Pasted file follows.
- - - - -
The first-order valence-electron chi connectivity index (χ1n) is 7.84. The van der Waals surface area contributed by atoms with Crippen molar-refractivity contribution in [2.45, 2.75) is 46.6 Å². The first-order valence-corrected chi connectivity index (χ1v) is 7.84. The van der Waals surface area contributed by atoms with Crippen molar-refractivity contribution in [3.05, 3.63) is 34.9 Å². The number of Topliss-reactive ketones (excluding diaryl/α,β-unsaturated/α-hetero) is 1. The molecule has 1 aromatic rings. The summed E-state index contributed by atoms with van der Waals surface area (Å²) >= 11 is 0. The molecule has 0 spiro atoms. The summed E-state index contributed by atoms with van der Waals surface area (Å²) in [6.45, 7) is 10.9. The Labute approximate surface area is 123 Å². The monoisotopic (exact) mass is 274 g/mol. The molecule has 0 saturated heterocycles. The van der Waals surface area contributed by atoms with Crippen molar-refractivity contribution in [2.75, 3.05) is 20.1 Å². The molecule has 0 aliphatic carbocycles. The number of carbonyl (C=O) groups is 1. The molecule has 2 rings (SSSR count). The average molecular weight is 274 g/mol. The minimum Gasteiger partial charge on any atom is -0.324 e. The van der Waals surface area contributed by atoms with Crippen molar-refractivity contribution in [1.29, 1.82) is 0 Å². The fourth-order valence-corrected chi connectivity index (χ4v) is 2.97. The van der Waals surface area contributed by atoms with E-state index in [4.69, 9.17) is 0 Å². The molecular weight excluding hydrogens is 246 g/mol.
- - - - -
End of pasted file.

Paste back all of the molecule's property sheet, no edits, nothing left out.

The first-order valence-electron chi connectivity index (χ1n) is 7.84. The van der Waals surface area contributed by atoms with Crippen molar-refractivity contribution in [2.45, 2.75) is 46.6 Å². The first-order valence-corrected chi connectivity index (χ1v) is 7.84. The van der Waals surface area contributed by atoms with Crippen molar-refractivity contribution in [3.05, 3.63) is 34.9 Å². The number of Topliss-reactive ketones (excluding diaryl/α,β-unsaturated/α-hetero) is 1. The molecule has 1 aromatic rings. The summed E-state index contributed by atoms with van der Waals surface area (Å²) >= 11 is 0. The molecule has 0 spiro atoms. The summed E-state index contributed by atoms with van der Waals surface area (Å²) in [6.45, 7) is 10.9. The Labute approximate surface area is 123 Å². The monoisotopic (exact) mass is 274 g/mol. The molecule has 0 saturated heterocycles. The van der Waals surface area contributed by atoms with Crippen molar-refractivity contribution in [2.75, 3.05) is 20.1 Å². The molecule has 0 aliphatic carbocycles. The number of carbonyl (C=O) groups is 1. The molecule has 2 rings (SSSR count). The average molecular weight is 274 g/mol. The minimum Gasteiger partial charge on any atom is -0.324 e. The van der Waals surface area contributed by atoms with Crippen molar-refractivity contribution in [1.29, 1.82) is 0 Å². The fourth-order valence-corrected chi connectivity index (χ4v) is 2.97. The van der Waals surface area contributed by atoms with E-state index in [4.69, 9.17) is 0 Å². The molecular weight excluding hydrogens is 246 g/mol.